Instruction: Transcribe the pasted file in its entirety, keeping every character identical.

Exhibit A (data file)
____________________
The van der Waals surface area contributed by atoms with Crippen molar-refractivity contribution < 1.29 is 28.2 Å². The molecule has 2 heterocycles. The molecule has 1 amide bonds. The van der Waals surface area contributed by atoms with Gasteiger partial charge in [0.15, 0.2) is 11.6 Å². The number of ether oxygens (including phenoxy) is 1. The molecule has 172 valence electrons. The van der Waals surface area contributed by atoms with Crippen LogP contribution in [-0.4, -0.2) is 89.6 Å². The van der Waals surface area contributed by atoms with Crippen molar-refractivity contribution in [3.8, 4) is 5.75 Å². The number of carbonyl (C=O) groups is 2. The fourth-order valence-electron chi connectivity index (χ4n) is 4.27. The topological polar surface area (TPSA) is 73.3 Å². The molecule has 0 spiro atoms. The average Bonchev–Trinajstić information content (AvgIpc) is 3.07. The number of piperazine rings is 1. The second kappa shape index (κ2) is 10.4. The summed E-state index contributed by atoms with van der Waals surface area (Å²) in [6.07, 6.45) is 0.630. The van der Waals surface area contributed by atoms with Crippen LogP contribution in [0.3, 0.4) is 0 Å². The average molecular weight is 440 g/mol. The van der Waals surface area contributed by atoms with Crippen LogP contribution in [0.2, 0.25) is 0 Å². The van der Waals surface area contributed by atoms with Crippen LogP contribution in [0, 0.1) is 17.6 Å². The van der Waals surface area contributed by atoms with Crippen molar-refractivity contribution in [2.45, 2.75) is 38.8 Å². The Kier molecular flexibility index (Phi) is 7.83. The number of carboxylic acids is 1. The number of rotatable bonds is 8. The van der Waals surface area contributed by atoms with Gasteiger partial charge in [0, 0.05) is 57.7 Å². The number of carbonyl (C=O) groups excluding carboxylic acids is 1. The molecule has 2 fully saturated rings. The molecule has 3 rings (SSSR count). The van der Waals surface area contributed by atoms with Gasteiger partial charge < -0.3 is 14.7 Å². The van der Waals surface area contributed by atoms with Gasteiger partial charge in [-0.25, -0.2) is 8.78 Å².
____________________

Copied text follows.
The van der Waals surface area contributed by atoms with Crippen molar-refractivity contribution < 1.29 is 28.2 Å². The molecule has 2 heterocycles. The molecule has 1 amide bonds. The van der Waals surface area contributed by atoms with Gasteiger partial charge in [0.15, 0.2) is 11.6 Å². The number of ether oxygens (including phenoxy) is 1. The molecule has 172 valence electrons. The van der Waals surface area contributed by atoms with Crippen LogP contribution in [-0.4, -0.2) is 89.6 Å². The van der Waals surface area contributed by atoms with Crippen molar-refractivity contribution in [3.8, 4) is 5.75 Å². The number of carbonyl (C=O) groups is 2. The fourth-order valence-electron chi connectivity index (χ4n) is 4.27. The topological polar surface area (TPSA) is 73.3 Å². The molecule has 0 spiro atoms. The average Bonchev–Trinajstić information content (AvgIpc) is 3.07. The number of piperazine rings is 1. The second kappa shape index (κ2) is 10.4. The summed E-state index contributed by atoms with van der Waals surface area (Å²) in [6.07, 6.45) is 0.630. The van der Waals surface area contributed by atoms with Crippen LogP contribution in [0.3, 0.4) is 0 Å². The average molecular weight is 440 g/mol. The van der Waals surface area contributed by atoms with Crippen LogP contribution in [0.2, 0.25) is 0 Å². The van der Waals surface area contributed by atoms with Crippen LogP contribution in [0, 0.1) is 17.6 Å². The van der Waals surface area contributed by atoms with Crippen molar-refractivity contribution in [2.45, 2.75) is 38.8 Å². The Kier molecular flexibility index (Phi) is 7.83. The number of carboxylic acids is 1. The number of rotatable bonds is 8. The van der Waals surface area contributed by atoms with Gasteiger partial charge in [0, 0.05) is 57.7 Å². The number of carbonyl (C=O) groups excluding carboxylic acids is 1. The molecule has 2 fully saturated rings. The molecule has 3 rings (SSSR count). The van der Waals surface area contributed by atoms with Gasteiger partial charge < -0.3 is 14.7 Å². The van der Waals surface area contributed by atoms with Gasteiger partial charge in [-0.25, -0.2) is 8.78 Å².